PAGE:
Five reasons why you should learn to sew (learn to sew post no. 2)

So if you are interested in learning to sew, but are a little hesitant to actually get started, here are my reasons why you shouldn’t wait any longer, and just do it. 

(1) Sewing is about self-sufficiency

In the old days, everyone (well, maybe most woman) sewed because they had to. Someone had to make quilts to keep themselves warm at night, or mend torn clothes because they could not afford to throw them away and buy new ones. You might think those days are long gone (thanks, Walmart!), but you know what, I have a feeling those good old days are coming back.  

The days of $5 shirts and $10 sweaters made in China will be over soon. The world is running out of oil. The price of cotton is on the rise. Long-suffering garment workers in third-world countries are demanding better pay and working conditions (as they totally should). Soon, it’ll be a matter of economic necessity for us to stop and think before tossing that pair of toddler jeans in the bin just because there is a hole in the knee area – or that once-pristine white bib that now has a patch of spaghetti sauce stain on it that doesn’t come off. 

That’s where your sewing skill comes in handy.  How hard is it to mend torn jeans, and maybe apply a faux leather patch to make the jeans cuter than it was before? Not hard at all. Or appliqué a little heart-shaped fabric over the spaghetti stain on the bib? You just saved yourself a lot of money and made your kids happy. And you didn’t even need a sewing machine. Same idea if you lose a button on your skirt, or buy a dress that should be 5 inches shorter.  Being able to sew is like being able to change a lightbulb yourself and not call an electrician.  It’s empowering.

(2) Sewing saves you money

It is related to my first reason above, but sewing does save you money.  Especially if you are in an anti-“made in China” (pro human rights) mindset, or if you have a taste for having beautiful things around your house (luxury items are always expensive!) 

 

Here is a stack of double gauze handkerchiefs I made last night (yes, in one night).  I was inspired by necessity, as usual, because the kids and I all have a cold and are in constant need to wipe our noses.  Sewing skill required: minimal. Money saved: ??? I think I’ll list these handkerchiefs in the shop for about $10 each… See, I hope you don’t buy them and start making your own instead!

(3) If you sew clothes, you’ll wear clothes that fit you better.

Do you find it difficult to find ready-made clothing that fits you well?  People come in all sorts of shapes, so it’s no wonder that most people won’t fit into standardized sizing of ready-made clothing.  For instance, I always have trouble finding pants and skirts that fit me – if it fits snugly around my waist, it is too tight around my hips.  If it is just right around my hips, the waist is too loose.  Same story with the tops and dresses, because I suppose an average size 4 mannequin would come with a bigger bust than I do.  

So when I first took up sewing, I made a few skirts.  They were not very well made — the supposedly “invisible” zippers were very visible, and I chose wrong fabrics (I used a lot of quilting cotton for wearables, which was a mistake — but more on this in a later post).  But I wore them all the time anyway because they fit me.  And it’s such a joy to wear clothes that fit you properly.  These days I don’t have much time to sew my own clothes.  So even though I can probably make better-looking skirts now that my sewing skill has much improved, I still wear those wonky skirts I made years ago because they are so comfortable.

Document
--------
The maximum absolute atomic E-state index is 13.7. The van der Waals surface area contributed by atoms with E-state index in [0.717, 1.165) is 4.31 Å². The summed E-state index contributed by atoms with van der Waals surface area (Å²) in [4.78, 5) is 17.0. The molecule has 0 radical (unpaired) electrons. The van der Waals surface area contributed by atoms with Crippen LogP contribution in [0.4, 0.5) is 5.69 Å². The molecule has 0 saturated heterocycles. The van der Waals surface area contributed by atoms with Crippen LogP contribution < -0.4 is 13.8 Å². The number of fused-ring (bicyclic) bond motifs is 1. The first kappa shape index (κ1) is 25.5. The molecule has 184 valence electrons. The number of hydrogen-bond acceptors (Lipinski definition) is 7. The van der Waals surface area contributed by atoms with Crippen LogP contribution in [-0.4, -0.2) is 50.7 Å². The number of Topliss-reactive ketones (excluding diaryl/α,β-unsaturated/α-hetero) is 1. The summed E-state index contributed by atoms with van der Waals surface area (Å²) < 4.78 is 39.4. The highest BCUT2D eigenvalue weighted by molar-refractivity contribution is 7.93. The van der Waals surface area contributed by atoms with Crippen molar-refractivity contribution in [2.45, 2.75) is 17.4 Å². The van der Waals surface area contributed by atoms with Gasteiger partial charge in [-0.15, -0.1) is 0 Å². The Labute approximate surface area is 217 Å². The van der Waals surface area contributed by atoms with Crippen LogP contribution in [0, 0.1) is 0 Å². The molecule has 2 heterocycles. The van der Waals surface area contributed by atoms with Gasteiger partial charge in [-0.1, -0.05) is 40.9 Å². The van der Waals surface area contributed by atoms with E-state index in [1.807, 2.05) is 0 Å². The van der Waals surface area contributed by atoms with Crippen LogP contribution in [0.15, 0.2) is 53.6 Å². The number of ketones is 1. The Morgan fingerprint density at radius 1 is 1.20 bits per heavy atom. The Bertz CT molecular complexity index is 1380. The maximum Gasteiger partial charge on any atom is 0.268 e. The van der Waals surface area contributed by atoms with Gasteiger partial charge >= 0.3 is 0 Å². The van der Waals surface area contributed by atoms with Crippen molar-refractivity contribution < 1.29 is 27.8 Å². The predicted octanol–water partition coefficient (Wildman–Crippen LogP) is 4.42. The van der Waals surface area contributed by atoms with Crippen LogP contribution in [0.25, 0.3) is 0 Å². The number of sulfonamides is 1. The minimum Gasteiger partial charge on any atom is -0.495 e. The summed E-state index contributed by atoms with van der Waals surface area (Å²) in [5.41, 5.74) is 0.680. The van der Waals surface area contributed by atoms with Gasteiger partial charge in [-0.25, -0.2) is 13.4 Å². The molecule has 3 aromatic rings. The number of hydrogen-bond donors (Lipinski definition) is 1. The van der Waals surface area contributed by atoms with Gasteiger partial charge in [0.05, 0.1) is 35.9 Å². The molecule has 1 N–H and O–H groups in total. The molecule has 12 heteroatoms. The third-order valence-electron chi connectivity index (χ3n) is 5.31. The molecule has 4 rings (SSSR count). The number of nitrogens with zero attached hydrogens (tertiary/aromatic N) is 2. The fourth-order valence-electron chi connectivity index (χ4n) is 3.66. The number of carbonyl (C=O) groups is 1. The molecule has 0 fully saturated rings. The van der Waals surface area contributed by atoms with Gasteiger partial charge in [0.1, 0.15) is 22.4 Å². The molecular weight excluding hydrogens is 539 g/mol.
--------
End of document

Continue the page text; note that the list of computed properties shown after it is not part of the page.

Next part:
And the problem of fit isn’t just with grownups.  Children come in all sizes and shapes, too.  If you knew how to sew even the simplest garments, like summer shorts and simple dresses, your children will thank you.

 

Here’s an example.  I made these wide shorts for my two-year-old son , who has a lovely curvy bottom.  Combined with a bulky cloth nappy he was wearing at the time, I had a hard time finding pants that would fit him (and not be a mile long).  So I found a pattern for wide shorts, and cheap cotton seersucker fabric I found for $5 a meter, and made several pants like these.  Each took less than an hour to make.  My son loves them, and wears them all the time even on freezing cold days.

(4) If you have kids, they would LOVE the things you make

It’s true.  I know I’ve written about Miss M’s famous inclination to reject the clothes I lovingly make,  but deep down she really adores that I make things for her.  I know this because when she goes to daycare of preschool, she proudly tells everyone “Mommy made this!” (Or this, or this….)  Kids know that you are taking the time to make them something special.  And even if it is a really small thing, like an appliqué on an old bib, they feel the love and appreciate it – even when they don’t quite like the way it looks. 

(5) And finally…. sewing can be fun.

Sewing is fun for me, and for a lot of hobby sewers.  It offers a creative outlet in an otherwise-hectic life filled with mundane chores — be it a nine-to-five office work or taking care of little ones day in and day out.  You don’t have to be a “creative” person to begin with.  I believe for a lot of people, like me, creativity comes with practice.  There are lots of beautiful fabrics in the shops, and easy-to-follow instructions or patterns.  At first all you do is just blindly follow the instructions, and that’s totally fine.  Because when you end up with something you created, it’s very satisfying.  Over time, with practice, I bet you’ll find that you are a creative person after all, and may start making your own patterns, modifications, and even fabrics.  

Well, I rest my case for now.  My next post will be how to find a cheap sewing machine. 

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